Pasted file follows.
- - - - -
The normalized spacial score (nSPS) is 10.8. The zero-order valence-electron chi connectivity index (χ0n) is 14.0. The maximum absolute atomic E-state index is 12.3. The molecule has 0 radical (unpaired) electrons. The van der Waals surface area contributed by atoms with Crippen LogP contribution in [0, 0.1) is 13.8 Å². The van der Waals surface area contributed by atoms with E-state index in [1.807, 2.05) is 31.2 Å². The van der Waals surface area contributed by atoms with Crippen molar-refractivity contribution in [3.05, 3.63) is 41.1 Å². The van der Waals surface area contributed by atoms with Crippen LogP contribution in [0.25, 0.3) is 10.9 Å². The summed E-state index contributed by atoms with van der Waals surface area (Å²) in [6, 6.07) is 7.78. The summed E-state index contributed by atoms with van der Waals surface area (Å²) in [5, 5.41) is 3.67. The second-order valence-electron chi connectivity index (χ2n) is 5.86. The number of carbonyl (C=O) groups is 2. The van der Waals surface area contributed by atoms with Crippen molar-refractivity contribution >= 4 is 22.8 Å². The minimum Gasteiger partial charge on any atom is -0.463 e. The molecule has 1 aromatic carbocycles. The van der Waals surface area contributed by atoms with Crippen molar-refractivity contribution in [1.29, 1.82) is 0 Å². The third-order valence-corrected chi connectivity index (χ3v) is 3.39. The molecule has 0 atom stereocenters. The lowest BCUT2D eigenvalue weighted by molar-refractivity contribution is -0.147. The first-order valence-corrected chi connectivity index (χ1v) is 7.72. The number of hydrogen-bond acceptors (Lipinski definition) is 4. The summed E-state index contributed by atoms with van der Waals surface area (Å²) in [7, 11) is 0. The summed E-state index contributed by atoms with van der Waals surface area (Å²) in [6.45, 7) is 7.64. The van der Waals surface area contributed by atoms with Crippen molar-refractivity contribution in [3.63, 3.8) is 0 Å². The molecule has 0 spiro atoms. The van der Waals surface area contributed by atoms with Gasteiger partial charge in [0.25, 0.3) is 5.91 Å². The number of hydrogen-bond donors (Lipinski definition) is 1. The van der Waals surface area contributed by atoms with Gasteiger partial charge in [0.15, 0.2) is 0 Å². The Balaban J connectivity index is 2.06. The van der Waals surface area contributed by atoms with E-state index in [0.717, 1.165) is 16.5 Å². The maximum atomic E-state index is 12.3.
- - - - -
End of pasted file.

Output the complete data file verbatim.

The normalized spacial score (nSPS) is 10.8. The zero-order valence-electron chi connectivity index (χ0n) is 14.0. The maximum absolute atomic E-state index is 12.3. The molecule has 0 radical (unpaired) electrons. The van der Waals surface area contributed by atoms with Crippen LogP contribution in [0, 0.1) is 13.8 Å². The van der Waals surface area contributed by atoms with E-state index in [1.807, 2.05) is 31.2 Å². The van der Waals surface area contributed by atoms with Crippen molar-refractivity contribution in [3.05, 3.63) is 41.1 Å². The van der Waals surface area contributed by atoms with Crippen LogP contribution in [0.25, 0.3) is 10.9 Å². The summed E-state index contributed by atoms with van der Waals surface area (Å²) in [6, 6.07) is 7.78. The summed E-state index contributed by atoms with van der Waals surface area (Å²) in [5, 5.41) is 3.67. The second-order valence-electron chi connectivity index (χ2n) is 5.86. The number of carbonyl (C=O) groups is 2. The van der Waals surface area contributed by atoms with Crippen molar-refractivity contribution >= 4 is 22.8 Å². The minimum Gasteiger partial charge on any atom is -0.463 e. The molecule has 1 aromatic carbocycles. The van der Waals surface area contributed by atoms with Crippen molar-refractivity contribution in [1.29, 1.82) is 0 Å². The third-order valence-corrected chi connectivity index (χ3v) is 3.39. The molecule has 0 atom stereocenters. The lowest BCUT2D eigenvalue weighted by molar-refractivity contribution is -0.147. The first-order valence-corrected chi connectivity index (χ1v) is 7.72. The number of hydrogen-bond acceptors (Lipinski definition) is 4. The summed E-state index contributed by atoms with van der Waals surface area (Å²) in [7, 11) is 0. The summed E-state index contributed by atoms with van der Waals surface area (Å²) in [6.45, 7) is 7.64. The van der Waals surface area contributed by atoms with Crippen molar-refractivity contribution in [3.63, 3.8) is 0 Å². The molecule has 0 spiro atoms. The van der Waals surface area contributed by atoms with Gasteiger partial charge in [0.25, 0.3) is 5.91 Å². The number of hydrogen-bond donors (Lipinski definition) is 1. The van der Waals surface area contributed by atoms with Gasteiger partial charge in [0.15, 0.2) is 0 Å². The Balaban J connectivity index is 2.06. The van der Waals surface area contributed by atoms with E-state index in [0.717, 1.165) is 16.5 Å². The maximum atomic E-state index is 12.3.